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Fall TV Preview - The 10 best new TV shows this season

September 8, 2015 Updated: September 8, 2015 at 5:43 pm
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Melissa Benoist stars as Kara Danvers/Supergirl in the new action-adventure drama SUPERGIRL, on the CBS Television Network. Photo: Matthias Clamer/Warner Bros. Entertainment Inc. © 2015 WBEI. All rights reserved.

Every fall, TV aficionados are treated to a barrage of new programs. Some will hit it big, others will slowly fade away and many more will be so bad they'll be canceled before you even remember they existed. To save you the time and effort, and because I'm a nice guy, I've watched the pilots for this fall's new shows. All of them. I focused only on programs a majority of people can watch, which means pilots on stations you can view even if you only have the most basic cable package or just a TV antenna (NBC, Fox, ABC, CBS, The CW).

So what's hot this fall? Comedies and Tuesday night. There are a surprising number of good comedies this year and Tuesday night will be packed with five new network programs. What's not? Most new NBC shows. Only one makes this list. Of course, TV series evolve over time. Some stumble before finding their footing and others start hot then fade. But based on their pilot episodes, here are my picks for the best new fall shows.

"The Muppets," ABC, premieres Sept. 22

What's it about: The Muppets star in a documentary-style comedy that explores their lives in front of and behind the camera.

In this new series, Kermit the Frog and the rest of the crew have begun production on the late-night talk show "Up Late with Miss Piggy." Kermit and Piggy have officially broken up, which makes for an interesting work environment.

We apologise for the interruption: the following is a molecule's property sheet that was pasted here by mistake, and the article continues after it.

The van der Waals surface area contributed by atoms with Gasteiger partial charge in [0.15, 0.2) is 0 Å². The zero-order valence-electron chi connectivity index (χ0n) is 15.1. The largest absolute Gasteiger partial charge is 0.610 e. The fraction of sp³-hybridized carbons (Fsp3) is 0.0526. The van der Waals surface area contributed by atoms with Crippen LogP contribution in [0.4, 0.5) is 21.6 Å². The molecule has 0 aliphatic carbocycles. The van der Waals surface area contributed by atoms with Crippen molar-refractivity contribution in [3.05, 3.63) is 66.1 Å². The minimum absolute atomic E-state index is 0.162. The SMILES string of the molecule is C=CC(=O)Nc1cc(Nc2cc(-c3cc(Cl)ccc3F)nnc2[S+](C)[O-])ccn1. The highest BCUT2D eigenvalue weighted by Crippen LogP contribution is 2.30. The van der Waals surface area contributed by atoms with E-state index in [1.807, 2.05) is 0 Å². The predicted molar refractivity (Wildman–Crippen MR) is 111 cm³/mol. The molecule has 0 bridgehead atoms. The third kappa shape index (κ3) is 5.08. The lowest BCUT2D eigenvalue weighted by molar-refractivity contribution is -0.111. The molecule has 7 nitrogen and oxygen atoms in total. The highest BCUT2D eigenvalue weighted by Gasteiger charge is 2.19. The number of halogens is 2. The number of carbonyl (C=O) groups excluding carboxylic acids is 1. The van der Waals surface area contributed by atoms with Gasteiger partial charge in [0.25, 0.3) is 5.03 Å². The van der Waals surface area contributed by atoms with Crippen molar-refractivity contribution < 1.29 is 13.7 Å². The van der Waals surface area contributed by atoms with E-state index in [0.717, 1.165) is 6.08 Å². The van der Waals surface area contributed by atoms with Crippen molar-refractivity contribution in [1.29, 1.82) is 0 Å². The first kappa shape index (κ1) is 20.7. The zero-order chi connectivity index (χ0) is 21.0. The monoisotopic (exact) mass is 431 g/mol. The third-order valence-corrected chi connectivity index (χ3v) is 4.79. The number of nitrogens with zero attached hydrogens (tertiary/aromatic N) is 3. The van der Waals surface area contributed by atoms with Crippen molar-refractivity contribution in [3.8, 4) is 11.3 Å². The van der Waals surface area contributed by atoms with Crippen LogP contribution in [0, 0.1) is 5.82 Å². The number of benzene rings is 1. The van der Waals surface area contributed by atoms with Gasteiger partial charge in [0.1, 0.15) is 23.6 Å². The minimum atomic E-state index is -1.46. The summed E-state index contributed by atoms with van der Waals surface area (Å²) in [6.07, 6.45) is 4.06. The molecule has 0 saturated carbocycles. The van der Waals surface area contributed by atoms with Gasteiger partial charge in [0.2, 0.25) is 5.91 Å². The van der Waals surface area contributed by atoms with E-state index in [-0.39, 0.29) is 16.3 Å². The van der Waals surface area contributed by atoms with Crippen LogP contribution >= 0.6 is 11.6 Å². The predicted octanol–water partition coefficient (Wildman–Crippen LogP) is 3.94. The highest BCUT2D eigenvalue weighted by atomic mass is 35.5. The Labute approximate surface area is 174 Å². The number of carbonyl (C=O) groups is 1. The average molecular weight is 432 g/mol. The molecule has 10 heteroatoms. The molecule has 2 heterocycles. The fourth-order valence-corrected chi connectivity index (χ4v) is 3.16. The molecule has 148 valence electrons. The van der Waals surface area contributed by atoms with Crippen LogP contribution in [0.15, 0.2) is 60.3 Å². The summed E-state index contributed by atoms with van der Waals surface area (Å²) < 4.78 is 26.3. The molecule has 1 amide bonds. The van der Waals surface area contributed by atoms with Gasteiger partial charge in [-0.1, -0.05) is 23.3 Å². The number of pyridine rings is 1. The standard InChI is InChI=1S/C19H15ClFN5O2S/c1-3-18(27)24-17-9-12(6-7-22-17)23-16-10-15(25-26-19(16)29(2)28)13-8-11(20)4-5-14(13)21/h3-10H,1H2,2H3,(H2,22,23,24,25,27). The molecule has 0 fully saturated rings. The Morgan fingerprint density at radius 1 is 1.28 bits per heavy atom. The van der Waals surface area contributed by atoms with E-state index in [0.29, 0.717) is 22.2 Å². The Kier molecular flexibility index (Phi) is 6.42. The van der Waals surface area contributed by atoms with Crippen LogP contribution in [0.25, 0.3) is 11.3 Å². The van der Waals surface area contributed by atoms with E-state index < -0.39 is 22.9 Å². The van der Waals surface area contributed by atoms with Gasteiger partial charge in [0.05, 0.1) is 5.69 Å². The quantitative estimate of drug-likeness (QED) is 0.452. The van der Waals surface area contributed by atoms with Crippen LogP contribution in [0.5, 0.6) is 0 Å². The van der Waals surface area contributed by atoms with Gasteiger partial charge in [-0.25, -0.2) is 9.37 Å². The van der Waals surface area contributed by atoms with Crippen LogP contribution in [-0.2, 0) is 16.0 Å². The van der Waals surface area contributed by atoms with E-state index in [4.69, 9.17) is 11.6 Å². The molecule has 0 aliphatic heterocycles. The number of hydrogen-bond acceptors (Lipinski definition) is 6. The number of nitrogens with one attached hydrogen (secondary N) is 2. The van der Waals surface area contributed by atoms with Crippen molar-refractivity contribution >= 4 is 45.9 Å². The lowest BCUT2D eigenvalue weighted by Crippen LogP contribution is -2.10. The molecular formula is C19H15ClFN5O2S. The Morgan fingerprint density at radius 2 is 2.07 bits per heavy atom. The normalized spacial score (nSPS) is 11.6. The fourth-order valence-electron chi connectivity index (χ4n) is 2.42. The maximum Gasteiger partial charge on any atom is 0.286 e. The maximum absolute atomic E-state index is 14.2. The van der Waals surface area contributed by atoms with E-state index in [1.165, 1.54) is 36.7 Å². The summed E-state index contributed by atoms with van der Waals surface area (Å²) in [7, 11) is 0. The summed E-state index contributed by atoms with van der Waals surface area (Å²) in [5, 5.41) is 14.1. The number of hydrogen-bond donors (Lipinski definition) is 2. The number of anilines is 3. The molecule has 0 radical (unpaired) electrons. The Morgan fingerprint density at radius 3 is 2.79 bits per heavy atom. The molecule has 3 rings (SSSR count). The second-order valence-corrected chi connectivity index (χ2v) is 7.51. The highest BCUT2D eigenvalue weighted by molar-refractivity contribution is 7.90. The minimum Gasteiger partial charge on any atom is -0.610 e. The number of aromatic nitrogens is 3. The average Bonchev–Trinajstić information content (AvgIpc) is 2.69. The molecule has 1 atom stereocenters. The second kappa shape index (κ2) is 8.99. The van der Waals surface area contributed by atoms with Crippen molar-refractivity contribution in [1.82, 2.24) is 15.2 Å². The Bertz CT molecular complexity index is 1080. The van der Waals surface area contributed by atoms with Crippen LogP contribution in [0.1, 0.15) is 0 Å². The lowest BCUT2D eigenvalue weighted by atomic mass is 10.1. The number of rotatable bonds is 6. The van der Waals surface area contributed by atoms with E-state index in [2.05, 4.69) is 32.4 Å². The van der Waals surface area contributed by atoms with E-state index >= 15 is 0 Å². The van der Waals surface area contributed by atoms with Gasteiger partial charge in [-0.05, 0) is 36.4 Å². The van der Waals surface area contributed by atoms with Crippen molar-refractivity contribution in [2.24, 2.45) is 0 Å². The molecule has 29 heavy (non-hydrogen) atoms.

Why you should watch: Audiences were reminded how much they missed Kermit and friends following the 2011 film starring Jason Segel and Amy Adams, so the timing is right for a new Muppets TV show. This television adaptation, while still kid-friendly, takes a more adult look at everyone's favorite marionette/puppets. The relationships of several characters are front and center and with the Muppets in on most punchlines, this show has a recipe for success.

"Supergirl," CBS, premieres Oct. 26

What's it about: 12-year-old Kara Zor-El escaped the doomed planet Krypton at the same time as her infant cousin Kal-El, who would one day grow up to be Superman. Raised on Earth by her adopted family, Kara learned to hide her powers and to keep her identity a secret. Now an adult working at a newspaper, Kara is forced to use her superhuman abilities and become the hero she was always destined to be.

Why you should watch: Greg Berlanti and Andrew Kreisberg, the team behind hit CW series "Arrow" and "The Flash," have once again hit pay dirt, this time with a female superhero on a different network. Colorado native Melissa Benoist shines as a precocious young woman with a big heart and a sense of adventure. Calista Flockhart returns to TV and is a pleasant surprise as Kara's demanding and business-driven boss.

"Limitless," CBS, premieres Sept. 22

What's it about: A good man with a messy life, Brian Finch turns things around when he takes the drug NZT, which vastly enhances a person's mental powers. When his unusual cognitive abilities are discovered, Brian teams up with the FBI to use his skills to solve cases.

But what the FBI doesn't know is that Brian also has a mentor in Sen. Edward Mora (Bradley Cooper in a recurring role), a longtime NZT user. The series is a continuation of the 2011 film of the same name.